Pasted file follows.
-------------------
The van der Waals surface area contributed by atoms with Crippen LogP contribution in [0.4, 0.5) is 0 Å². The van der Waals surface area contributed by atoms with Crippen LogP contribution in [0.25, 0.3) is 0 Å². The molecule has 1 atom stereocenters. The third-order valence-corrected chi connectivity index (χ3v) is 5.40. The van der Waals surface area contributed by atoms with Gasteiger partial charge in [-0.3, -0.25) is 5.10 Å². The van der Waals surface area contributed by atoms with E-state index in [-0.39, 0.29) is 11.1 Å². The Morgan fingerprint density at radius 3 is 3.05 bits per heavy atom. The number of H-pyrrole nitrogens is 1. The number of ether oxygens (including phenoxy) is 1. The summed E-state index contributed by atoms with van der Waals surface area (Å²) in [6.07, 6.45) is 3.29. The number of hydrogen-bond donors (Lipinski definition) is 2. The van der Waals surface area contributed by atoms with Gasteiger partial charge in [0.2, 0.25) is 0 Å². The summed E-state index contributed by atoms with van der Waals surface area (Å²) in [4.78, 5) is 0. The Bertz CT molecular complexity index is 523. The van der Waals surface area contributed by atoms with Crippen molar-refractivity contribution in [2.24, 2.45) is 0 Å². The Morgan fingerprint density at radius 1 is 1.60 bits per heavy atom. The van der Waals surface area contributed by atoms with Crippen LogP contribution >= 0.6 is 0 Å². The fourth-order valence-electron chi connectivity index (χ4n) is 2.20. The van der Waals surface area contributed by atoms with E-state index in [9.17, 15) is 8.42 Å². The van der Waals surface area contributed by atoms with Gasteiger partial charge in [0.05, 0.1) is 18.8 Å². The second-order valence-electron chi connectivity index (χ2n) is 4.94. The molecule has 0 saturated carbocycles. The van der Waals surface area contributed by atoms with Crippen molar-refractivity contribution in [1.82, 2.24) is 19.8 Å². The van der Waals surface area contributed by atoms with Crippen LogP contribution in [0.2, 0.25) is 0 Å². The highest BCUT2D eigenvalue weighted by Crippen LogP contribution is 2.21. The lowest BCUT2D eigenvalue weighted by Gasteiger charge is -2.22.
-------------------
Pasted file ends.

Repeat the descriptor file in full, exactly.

The van der Waals surface area contributed by atoms with Crippen LogP contribution in [0.4, 0.5) is 0 Å². The van der Waals surface area contributed by atoms with Crippen LogP contribution in [0.25, 0.3) is 0 Å². The molecule has 1 atom stereocenters. The third-order valence-corrected chi connectivity index (χ3v) is 5.40. The van der Waals surface area contributed by atoms with Gasteiger partial charge in [-0.3, -0.25) is 5.10 Å². The van der Waals surface area contributed by atoms with E-state index in [-0.39, 0.29) is 11.1 Å². The Morgan fingerprint density at radius 3 is 3.05 bits per heavy atom. The number of H-pyrrole nitrogens is 1. The number of ether oxygens (including phenoxy) is 1. The summed E-state index contributed by atoms with van der Waals surface area (Å²) in [6.07, 6.45) is 3.29. The number of hydrogen-bond donors (Lipinski definition) is 2. The van der Waals surface area contributed by atoms with Gasteiger partial charge in [0.2, 0.25) is 0 Å². The summed E-state index contributed by atoms with van der Waals surface area (Å²) in [4.78, 5) is 0. The Bertz CT molecular complexity index is 523. The van der Waals surface area contributed by atoms with Crippen molar-refractivity contribution in [2.24, 2.45) is 0 Å². The Morgan fingerprint density at radius 1 is 1.60 bits per heavy atom. The van der Waals surface area contributed by atoms with Crippen LogP contribution >= 0.6 is 0 Å². The fourth-order valence-electron chi connectivity index (χ4n) is 2.20. The van der Waals surface area contributed by atoms with E-state index in [9.17, 15) is 8.42 Å². The van der Waals surface area contributed by atoms with Gasteiger partial charge in [0.05, 0.1) is 18.8 Å². The second-order valence-electron chi connectivity index (χ2n) is 4.94. The molecule has 0 saturated carbocycles. The van der Waals surface area contributed by atoms with Crippen molar-refractivity contribution in [1.82, 2.24) is 19.8 Å². The van der Waals surface area contributed by atoms with Crippen LogP contribution in [0.2, 0.25) is 0 Å². The highest BCUT2D eigenvalue weighted by Crippen LogP contribution is 2.21. The lowest BCUT2D eigenvalue weighted by Gasteiger charge is -2.22.